City cyclists feel they're getting the metaphorical middle-finger when it comes to asking for fair, safe access to Cleveland roads. That sentiment surfaced Friday at Cleveland City Hall, where about a dozen cycling advocates expressed disappointment with the Ohio Department of Transportation's plan to nix a bicycle/pedestrian lane for the upcoming Inner Belt project.

ODOT officials, at a city planning commission meeting, presented final plans for the project, which will take two decades to complete and cost an estimated $3.5 billion. ODOT Project Manager Craig Hebebrand says highway bike lanes — at a price of at least $20 million — are not financially feasible in the eyes of the state and the Federal Highway Administration. Instead, Hebebrand unveiled an alternate route that caters to Tremont bikers who want to get to Gateway and beyond: an improved Abbey Avenue to West 20th Street to the Lorain-Carnegie Bridge.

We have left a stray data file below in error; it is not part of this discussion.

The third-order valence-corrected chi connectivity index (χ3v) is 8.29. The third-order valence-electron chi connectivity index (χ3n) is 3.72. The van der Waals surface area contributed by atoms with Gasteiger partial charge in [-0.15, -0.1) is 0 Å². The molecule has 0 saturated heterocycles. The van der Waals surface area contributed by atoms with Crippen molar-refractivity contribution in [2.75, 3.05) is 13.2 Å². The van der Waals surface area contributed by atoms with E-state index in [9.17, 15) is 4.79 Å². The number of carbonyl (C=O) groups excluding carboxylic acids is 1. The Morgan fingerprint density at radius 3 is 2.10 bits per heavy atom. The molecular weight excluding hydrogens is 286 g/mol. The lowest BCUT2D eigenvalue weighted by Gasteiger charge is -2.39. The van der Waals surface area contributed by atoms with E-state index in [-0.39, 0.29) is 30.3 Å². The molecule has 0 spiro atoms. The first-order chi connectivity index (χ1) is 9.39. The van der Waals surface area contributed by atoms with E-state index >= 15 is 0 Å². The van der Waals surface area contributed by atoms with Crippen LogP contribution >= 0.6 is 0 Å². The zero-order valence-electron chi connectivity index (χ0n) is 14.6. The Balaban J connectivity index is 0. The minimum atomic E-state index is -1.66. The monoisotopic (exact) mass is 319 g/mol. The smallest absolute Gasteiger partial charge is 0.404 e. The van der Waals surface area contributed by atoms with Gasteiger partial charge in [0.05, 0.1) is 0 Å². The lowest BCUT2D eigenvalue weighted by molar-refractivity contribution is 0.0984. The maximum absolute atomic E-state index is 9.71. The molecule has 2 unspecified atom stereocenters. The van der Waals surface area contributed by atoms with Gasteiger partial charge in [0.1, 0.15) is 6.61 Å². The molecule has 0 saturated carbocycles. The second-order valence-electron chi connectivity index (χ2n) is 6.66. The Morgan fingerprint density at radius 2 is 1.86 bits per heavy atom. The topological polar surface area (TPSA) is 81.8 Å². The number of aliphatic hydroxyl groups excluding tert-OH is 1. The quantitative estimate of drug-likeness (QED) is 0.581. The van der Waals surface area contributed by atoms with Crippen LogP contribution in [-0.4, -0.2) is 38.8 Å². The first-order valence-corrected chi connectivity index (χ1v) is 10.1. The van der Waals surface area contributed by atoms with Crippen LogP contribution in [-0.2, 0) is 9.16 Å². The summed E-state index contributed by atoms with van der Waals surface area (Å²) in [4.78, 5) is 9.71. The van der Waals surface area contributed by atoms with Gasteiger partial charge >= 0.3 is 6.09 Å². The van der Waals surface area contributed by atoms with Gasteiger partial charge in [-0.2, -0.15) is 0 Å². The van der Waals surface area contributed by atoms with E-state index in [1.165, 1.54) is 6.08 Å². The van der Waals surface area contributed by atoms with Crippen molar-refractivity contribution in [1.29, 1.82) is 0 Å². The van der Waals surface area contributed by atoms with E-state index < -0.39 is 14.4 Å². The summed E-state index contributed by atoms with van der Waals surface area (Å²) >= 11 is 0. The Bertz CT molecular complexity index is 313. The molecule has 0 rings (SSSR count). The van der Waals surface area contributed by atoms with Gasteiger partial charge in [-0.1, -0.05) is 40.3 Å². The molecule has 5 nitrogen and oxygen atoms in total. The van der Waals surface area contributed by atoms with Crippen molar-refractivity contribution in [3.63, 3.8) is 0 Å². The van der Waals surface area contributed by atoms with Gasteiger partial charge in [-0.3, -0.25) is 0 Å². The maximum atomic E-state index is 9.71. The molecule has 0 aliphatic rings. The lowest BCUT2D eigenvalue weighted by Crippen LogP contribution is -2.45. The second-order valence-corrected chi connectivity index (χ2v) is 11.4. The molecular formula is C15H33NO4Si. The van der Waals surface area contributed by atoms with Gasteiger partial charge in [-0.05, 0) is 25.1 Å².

Improvements would include creating 5-foot bike lanes and sidewalks on the Abbey Avenue bridge, Hebebrand says. These upgrades would cost about $800,000.

Cyclists with ClevelandBikes, a local advocacy group, say this alternative route still has significant safety issues, such as on-street vehicle parking. Advocates say similar bridges, including one in Charleston, South Carolina, were built with bike lanes, so why not here?

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